Student Projects 2016-2017

On this page, I briefly describe potential student projects. Depending on circumstances, these projects may constitute a bachelor or master thesis, a summer internship, or a honours project. Note that this list is not exhaustive; I am happy to discuss in person further project opportunities.

What you bring:

What we offer:

Interviews of previous lab interns are available here.

Projects take place at UNIL or UCL. If you are interested, or have any question, please send an email to or

Available projects

Detecting whole genomes duplication through comparative genomics biology coding

Whole Genome Duplications (WGD) denote events that are increasing the ploidy numbers (numbers of genome copies) of an organism. Some WDG have been already detect within eukaryotes like in Plants (monocot/dicot), Vertebrates (Teleost fish) or Yeast and are highly contributing to morphological and physiological adaptations [1,2]. The resulting duplicated genes called "ohnologs" can brought a selective advantage (neo-functionalization) toward adaptation. Detecting WGD is a non trivial task but can help to discover many underlying evolutionary histories and understand how Life have shaped organisms to their extant forms.

This project aims to develop and implement a method to detect WGD within a set of organism. The idea of this project is to recreate ancestral genomes content (ancestral genes and their related descendant extant forms) for a set of organisms and to investigate on abnormal changes of the ancestral genes numbers across taxonomic ranges. To proceed the ancestral genes reconstruction the project will rely on Hierarchical Orthologous Groups (HOGs) that is an orthology framework to infer genes families (set of genes descendant for an ancestral genes at a specific taxonomic range) within a comparative genomic setup.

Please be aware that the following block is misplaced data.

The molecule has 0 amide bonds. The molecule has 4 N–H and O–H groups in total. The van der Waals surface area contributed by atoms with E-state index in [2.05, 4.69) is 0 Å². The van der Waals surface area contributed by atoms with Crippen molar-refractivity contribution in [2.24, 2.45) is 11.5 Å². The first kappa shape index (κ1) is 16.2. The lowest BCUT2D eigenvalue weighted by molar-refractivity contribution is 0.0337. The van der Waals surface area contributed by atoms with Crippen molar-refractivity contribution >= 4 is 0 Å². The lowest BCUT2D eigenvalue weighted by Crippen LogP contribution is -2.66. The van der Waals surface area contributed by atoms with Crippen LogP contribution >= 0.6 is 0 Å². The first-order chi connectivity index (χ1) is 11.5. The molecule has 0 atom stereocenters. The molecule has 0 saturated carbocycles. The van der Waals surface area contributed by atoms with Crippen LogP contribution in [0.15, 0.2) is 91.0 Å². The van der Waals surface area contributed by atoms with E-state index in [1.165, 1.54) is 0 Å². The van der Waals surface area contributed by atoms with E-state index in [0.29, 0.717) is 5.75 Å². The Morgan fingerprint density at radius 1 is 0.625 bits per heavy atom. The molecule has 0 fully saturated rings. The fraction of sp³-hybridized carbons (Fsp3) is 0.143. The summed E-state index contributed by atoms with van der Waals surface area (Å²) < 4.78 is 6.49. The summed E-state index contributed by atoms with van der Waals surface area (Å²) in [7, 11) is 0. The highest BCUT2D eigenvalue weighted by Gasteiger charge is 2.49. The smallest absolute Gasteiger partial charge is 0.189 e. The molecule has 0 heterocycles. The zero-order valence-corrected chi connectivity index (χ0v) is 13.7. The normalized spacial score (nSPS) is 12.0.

The computational project will consist into 3 parts:

  1. WGD detection: The first part of the project aims to use HOGs to built a map between taxonomic ranges and related ancestral genomes composition for a given set of genomes. Once the ancestral genomes composition is reconstruct, you will be in charge of designing a method to detect uneven pattern in the evolution of the genes material of ancestral genomes through the species tree.
  2. Benchmark: The second part of this project is to assess the quality of your results using a benchmark test (that you will have to implement). You will have to verify your predictions using known cases of WGD, taken from literature, and compare if your predictions are similar to expected results. For this purpose, you can use for example the ancient WGD duplication of S. cerevisiae described by K. Wolfe